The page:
Comparison of change of the energy consumption of intra-cluster

Fig. 9
Fig. 9

Comparison of change of the energy consumption of intra-cluster

With the increase of the number of cluster heads, we represent (a) as the program using K-means and random space sparse matrix with  = 2, (b) as the program using LEACH and random space sparse matrix with  = 2, (c) as the program using K-means and Gaussian random matrix, and (d) as the program using LEACH and Gaussian random matrix.

In addition, with the increase of the number of clusters, we represent (a) as the program using K-means and random space sparse matrix with  = 4, (b) as the program using LEACH and random space sparse matrix with  = 4, (c) as the program using K-means and Gaussian random matrix, and (d) as the program using LEACH and Gaussian random matrix.

Figure 10 shows that the entire energy consumption of inter-cluster is decreased with the increasing of the number of clusters. We represent (a) as uniform clustering, (b) as LEACH, and (c) as K-means.
Fig. 10
Fig. 10

Comparison of change of the energy consumption of inter-cluster

Figure 11 shows the trend of the total energy consumption of the network. It can be seen from the figure that the use of inter-cluster multi-hop routing significantly reduces the total energy consumption of the network when there are too many clusters. We represent (a) as the use of inter-cluster multi-hop routing and K-means, (b) as the use of inter-cluster multi-hop routing and LEACH, (c) as the only use of K-means, and (d) as the only use of LEACH.
Fig. 11
Fig. 11

Comparison of the total energy consumption of network

In addition, we do the comparison experiments on the total consumption of network of WSN with the relative methods [1927]. When we consider the total consumption of network, an abnormal situation occurs (in Fig. 12, the abnormal situation regarding new nodes added to the network in the actual applications because of the dynamic change of the network topology, such as some nodes go into the relative clusters or some nodes leave the relative clusters, the implication is that the WSN is self-organized based on the requirements of the relative applications), which has added new nodes in the data collection process. In order to consider the worst case, we assume that new nodes are added at the front end of the network. Fifty new nodes are joined in the network every 2 cycles. From the results of Fig. 12 (in Fig. 12, we represent (c) as the method of Reference [19], we represent (b) as the method of Reference [20], we represent (a) as the method of this paper), we can see that our method reduces the total energy consumption of network than that of other methods regardless of intra-cluster or inter-cluster.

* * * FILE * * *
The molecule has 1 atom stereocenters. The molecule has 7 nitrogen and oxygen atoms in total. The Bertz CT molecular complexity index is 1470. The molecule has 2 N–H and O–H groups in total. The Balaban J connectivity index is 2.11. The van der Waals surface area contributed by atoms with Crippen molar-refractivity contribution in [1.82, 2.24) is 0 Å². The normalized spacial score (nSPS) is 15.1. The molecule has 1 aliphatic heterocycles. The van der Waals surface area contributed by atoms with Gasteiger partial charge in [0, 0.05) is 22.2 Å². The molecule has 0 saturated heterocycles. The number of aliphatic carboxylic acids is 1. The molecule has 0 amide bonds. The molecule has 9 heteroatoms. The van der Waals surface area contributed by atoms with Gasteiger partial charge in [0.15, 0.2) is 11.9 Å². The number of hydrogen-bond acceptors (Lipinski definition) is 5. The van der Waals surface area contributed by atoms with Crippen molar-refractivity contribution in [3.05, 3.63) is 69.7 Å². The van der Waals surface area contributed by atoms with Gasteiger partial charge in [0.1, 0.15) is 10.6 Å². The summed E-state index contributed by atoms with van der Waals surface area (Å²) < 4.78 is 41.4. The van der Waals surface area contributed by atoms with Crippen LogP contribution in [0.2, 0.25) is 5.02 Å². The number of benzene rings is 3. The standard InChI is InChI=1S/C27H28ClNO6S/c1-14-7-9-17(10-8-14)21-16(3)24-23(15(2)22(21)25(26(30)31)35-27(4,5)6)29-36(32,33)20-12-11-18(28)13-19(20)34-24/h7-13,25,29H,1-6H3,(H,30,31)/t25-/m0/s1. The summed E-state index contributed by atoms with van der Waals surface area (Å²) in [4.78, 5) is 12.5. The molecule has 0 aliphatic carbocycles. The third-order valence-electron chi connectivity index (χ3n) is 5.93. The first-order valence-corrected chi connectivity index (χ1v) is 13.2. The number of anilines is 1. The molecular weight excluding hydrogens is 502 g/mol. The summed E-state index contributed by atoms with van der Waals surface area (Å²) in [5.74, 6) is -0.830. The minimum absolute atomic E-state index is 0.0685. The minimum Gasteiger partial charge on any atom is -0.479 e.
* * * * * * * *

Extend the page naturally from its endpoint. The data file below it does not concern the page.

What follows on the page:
Fig. 12
Fig. 12

Comparison of the energy consumption of network

Figure 13 shows the comparison of lifetime of network under different data collection methods. In Fig. 13, we represent (c) as the method of Reference [21], we represent (b) as the method of Reference [23], and we represent (a) as the method of this paper. From the results of Fig. 13, we can see that our method prolongs the lifetime of network than that of other methods.
Fig. 13
Fig. 13

Comparison of lifetime of network under different data collection methods

The algorithm can be described as intra-cluster method based on existing methods and the inter-cluster aggregation based on minimum consumption. The common problem in clustering networks which is the energy balancing during the head selection is well considered by the machine learning process.

The WSNs will inevitably use clustering when the node number is large. It is not a fair comparison between the cluster and non-cluster structure in large-scale networks, so we adopt the overhead of normalized network transmission based on the relative weight.

In order to compare our work with other clustering methods and including the machine learning process, the cost of the algorithm (the bandwidth, energy consumption caused by the extra communication) is considered on the performance analysis as Fig. 14 ((a) as the method of this paper, (b) as the method of Reference [23], (c) as the method of Reference [21], and (d) as the method of Reference [24]).
Fig. 14
Fig. 14

Overhead comparison of normalized transmission

From Fig. 14, we can see that optimized compressive sensing data collection program reduces the overhead of normalized network transmission than the un-optimized program.